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5 reasons a Siberian husky will be the perfect addition to your family

5 Siberian Husky facts to know if you're looking for a new best friend

Siberian huskies are a sight to behold. These pups have striking, almond-shaped eyes. Sometimes they’re a piercing shade of blue.

A few Siberian husky facts: These are medium-sized pups, typically standing between 19 and 24 inches tall and weighing 35 to 50 pounds. Their coats are thick and fluffy — it’s how their ancestors survived harsh Arctic winters. Siberian huskies look much like big, fluffy domesticated wolves.

Anyone who knows a Siberian husky will probably tell you these pups are sweet as can be and make great companions. Though they have a history as working dogs, they are also content to curl up next to you (or on you, if you can handle the weight). Here are some reasons that prove the best gig for these pups is being a family pet.

a siberian husky puppy outside

What’s special about Siberian huskies?

There are many qualities to love about Siberian huskies. Here are a few reasons why they make perfect additions to families.

Siberian huskies are great jogging buddies

If your New Year’s resolution to get in better shape got off to a sluggish start, consider a Siberian husky your new best friend. These pets make great jogging partners, particularly in cooler weather. Siberian huskies are known for being active. They love exercise and thrive in a home that gives them plenty of room and opportunity to run. They do have a thick coat, though. If you take your Siberian husky out for a run in warmer weather, make sure to take it easy and bring enough water for both of you.

These dogs are great with kids

Dogs tend to make loving companions, but not all breeds are great with kids. It’s not their fault — young children can be unpredictable and need to be “trained” on how to treat a pet properly. Siberian huskies are one of the better breeds for households with young children, though. It makes them ideal pets for all types of families. If you have a tiny human running around, be sure to supervise any interactions with your Siberian husky. Even the sweetest pups can get spooked or annoyed by a wobbly toddler who is pulling their ears and tail.

Siberian huskies don’t know what “cabin fever” means

Do you have a habit of hiding in the winter that you’d like to break? Allow a Siberian husky to help. These dogs’ fur was custom-made for winter, and they’re more than happy to drag you outside to walk in a winter wonderland when it’s cold. Bundle up — it’s worth it to watch these goofy and lovable pups play in their natural, snowy habitats. (No winter coat needed for your husky.)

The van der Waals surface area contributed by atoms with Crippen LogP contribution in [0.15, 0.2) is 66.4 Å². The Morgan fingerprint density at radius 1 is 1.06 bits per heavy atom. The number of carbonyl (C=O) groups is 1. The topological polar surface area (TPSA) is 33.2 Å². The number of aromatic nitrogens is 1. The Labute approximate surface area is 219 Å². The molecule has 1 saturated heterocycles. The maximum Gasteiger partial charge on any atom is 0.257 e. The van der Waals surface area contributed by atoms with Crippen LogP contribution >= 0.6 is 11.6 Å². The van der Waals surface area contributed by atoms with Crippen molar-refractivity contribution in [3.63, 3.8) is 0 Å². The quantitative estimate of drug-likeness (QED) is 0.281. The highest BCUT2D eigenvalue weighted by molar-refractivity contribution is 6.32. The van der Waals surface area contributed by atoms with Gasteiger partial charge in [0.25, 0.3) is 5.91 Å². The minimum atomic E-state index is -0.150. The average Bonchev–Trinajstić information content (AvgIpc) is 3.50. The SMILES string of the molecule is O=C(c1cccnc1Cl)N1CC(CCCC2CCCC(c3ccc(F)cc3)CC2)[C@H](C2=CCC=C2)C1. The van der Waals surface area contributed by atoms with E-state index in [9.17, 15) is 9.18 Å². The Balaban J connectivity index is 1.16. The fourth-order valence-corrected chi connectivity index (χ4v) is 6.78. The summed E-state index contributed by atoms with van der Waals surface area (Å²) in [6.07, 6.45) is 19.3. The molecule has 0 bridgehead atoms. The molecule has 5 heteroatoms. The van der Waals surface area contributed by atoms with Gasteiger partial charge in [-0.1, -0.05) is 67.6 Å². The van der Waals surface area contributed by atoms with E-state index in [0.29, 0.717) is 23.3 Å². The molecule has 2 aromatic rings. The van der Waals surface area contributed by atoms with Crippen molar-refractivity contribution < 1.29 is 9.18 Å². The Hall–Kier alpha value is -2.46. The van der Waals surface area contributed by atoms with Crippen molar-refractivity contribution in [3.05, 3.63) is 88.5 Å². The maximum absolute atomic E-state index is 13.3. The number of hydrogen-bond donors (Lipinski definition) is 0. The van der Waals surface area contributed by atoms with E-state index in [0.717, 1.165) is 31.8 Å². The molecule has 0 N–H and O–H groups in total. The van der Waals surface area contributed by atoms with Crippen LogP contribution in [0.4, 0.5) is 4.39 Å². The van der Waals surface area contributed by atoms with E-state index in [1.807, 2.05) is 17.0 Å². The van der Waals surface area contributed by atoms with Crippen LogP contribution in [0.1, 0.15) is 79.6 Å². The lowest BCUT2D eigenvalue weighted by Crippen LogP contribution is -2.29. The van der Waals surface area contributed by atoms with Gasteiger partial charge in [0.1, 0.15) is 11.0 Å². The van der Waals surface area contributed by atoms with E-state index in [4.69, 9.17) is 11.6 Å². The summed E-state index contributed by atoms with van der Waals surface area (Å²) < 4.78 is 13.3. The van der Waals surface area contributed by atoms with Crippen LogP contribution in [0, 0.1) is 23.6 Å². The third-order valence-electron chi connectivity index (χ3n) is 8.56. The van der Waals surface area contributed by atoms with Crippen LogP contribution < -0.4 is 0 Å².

an adult siberian husky in the snow
Image used with permission by copyright holder

How smart are Siberian huskies? Here’s what we know.

Siberian huskies are intelligent creatures. These Siberian husky facts give you all the proof you need.

Siberian huskies have held down jobs

Though your Siberian husky’s biggest job may be “best friend” (nothing wrong with that), their ancestors may have been working dogs. Siberian huskies made headlines in 1925 when a sled team of them raced 340 miles in six days to bring serum to Nome, Alaska, where people were suffering from diphtheria. The lead dogs, Balto and Togo, are still revered. Huskies also served on search and rescue teams during World War II.

They are trainable pets

The AKC lists Siberian huskies as moderately eager to please and adaptable. This rating means that they take well to training. It may take them a couple of tries, but they will get there eventually if you’re patient and persistent.

Training is one of the best ways to help a Siberian husky or any other dog. Each pup is unique, even if they are purebred. Teaching them good manners, commands, and how to interact with other people and pets will help them become the best dogs they can be. Keep it positive — dogs respond better to praise and treats than punishment.

Siberian huskies are great pets for all kinds of families. They’re loving and loyal, and usually get along well with children. These pets thrive in active homes and aren’t known for hiding in the winter. They are cold-weather dogs by nature and boast thick coats. Siberian huskies love to play in the snow and are active year-round. Make sure they have plenty of opportunities to exercise in a fenced-in backyard or through long walks with you. Since Siberian huskies keep a thick coat even in the summer, ensure your friend has plenty of water on hand during outdoor summer adventures. Siberian huskies have served in the military and as search and rescue dogs. They’re pretty eager to please and take well to training. All in all, these pups make great family members.

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BethAnn Mayer
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